Sealants are thin layers of resin that are bonded into the pits, fissures, and grooves of permanent molars to prevent decay on these surfaces.
The majority of decay on back teeth starts in the grooves and pits of chewing surfaces, especially during the first few years after their eruption. Sealing these surfaces just after eruption (usually around six years old) with composite resins prevents this kind of decay. Sealants are generally not done on primary (baby) teeth.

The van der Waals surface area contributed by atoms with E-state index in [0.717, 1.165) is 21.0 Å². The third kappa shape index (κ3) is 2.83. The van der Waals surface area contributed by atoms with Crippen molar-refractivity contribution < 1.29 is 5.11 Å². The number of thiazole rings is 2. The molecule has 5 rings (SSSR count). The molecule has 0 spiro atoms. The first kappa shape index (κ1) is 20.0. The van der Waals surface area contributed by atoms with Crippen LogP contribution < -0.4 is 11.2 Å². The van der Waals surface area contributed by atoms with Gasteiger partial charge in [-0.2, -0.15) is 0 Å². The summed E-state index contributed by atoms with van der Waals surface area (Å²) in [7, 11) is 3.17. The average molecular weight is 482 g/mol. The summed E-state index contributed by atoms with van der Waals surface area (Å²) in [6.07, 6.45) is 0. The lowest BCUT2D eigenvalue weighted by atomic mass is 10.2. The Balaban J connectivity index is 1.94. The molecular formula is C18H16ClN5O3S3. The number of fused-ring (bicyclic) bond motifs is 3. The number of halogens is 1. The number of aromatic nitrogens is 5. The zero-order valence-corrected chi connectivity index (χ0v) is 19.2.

Sealants are one of the most effective methods of preventing decay on the surfaces where they are placed. Although there is still a possibility that decay may develop on surfaces in between teeth, sealants placed on teeth at greatest risk significantly reduce the overall chance of having cavities and are strongly advised.